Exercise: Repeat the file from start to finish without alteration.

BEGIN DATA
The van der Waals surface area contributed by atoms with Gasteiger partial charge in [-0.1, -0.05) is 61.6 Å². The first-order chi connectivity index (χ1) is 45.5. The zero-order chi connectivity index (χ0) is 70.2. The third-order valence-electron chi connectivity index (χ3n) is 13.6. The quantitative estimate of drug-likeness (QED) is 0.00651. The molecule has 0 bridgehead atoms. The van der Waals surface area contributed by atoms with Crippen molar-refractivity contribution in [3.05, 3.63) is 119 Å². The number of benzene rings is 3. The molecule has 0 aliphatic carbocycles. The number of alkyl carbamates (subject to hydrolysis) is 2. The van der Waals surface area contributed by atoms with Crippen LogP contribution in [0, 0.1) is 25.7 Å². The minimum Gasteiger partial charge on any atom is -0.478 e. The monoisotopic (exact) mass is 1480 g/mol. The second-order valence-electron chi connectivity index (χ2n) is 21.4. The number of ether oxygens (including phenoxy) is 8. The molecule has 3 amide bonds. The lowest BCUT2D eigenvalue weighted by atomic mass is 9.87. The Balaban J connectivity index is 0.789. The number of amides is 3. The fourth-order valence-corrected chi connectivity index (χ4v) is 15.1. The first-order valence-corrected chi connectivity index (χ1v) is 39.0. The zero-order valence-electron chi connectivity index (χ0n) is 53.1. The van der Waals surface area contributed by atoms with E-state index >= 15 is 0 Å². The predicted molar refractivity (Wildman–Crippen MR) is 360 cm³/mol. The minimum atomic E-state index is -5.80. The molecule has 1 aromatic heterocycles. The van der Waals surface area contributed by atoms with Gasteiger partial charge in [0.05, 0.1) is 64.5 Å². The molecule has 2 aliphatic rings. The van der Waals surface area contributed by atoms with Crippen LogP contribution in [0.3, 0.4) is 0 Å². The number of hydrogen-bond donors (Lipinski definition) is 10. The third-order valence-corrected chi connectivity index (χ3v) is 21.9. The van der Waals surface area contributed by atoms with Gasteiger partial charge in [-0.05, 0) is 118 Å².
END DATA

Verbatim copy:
The van der Waals surface area contributed by atoms with Gasteiger partial charge in [-0.1, -0.05) is 61.6 Å². The first-order chi connectivity index (χ1) is 45.5. The zero-order chi connectivity index (χ0) is 70.2. The third-order valence-electron chi connectivity index (χ3n) is 13.6. The quantitative estimate of drug-likeness (QED) is 0.00651. The molecule has 0 bridgehead atoms. The van der Waals surface area contributed by atoms with Crippen molar-refractivity contribution in [3.05, 3.63) is 119 Å². The number of benzene rings is 3. The molecule has 0 aliphatic carbocycles. The number of alkyl carbamates (subject to hydrolysis) is 2. The van der Waals surface area contributed by atoms with Crippen LogP contribution in [0, 0.1) is 25.7 Å². The minimum Gasteiger partial charge on any atom is -0.478 e. The monoisotopic (exact) mass is 1480 g/mol. The second-order valence-electron chi connectivity index (χ2n) is 21.4. The number of ether oxygens (including phenoxy) is 8. The molecule has 3 amide bonds. The lowest BCUT2D eigenvalue weighted by atomic mass is 9.87. The Balaban J connectivity index is 0.789. The number of amides is 3. The fourth-order valence-corrected chi connectivity index (χ4v) is 15.1. The first-order valence-corrected chi connectivity index (χ1v) is 39.0. The zero-order valence-electron chi connectivity index (χ0n) is 53.1. The van der Waals surface area contributed by atoms with E-state index >= 15 is 0 Å². The predicted molar refractivity (Wildman–Crippen MR) is 360 cm³/mol. The minimum atomic E-state index is -5.80. The molecule has 1 aromatic heterocycles. The van der Waals surface area contributed by atoms with Gasteiger partial charge in [0.05, 0.1) is 64.5 Å². The molecule has 2 aliphatic rings. The van der Waals surface area contributed by atoms with Crippen LogP contribution in [0.3, 0.4) is 0 Å². The number of hydrogen-bond donors (Lipinski definition) is 10. The third-order valence-corrected chi connectivity index (χ3v) is 21.9. The van der Waals surface area contributed by atoms with Gasteiger partial charge in [-0.05, 0) is 118 Å².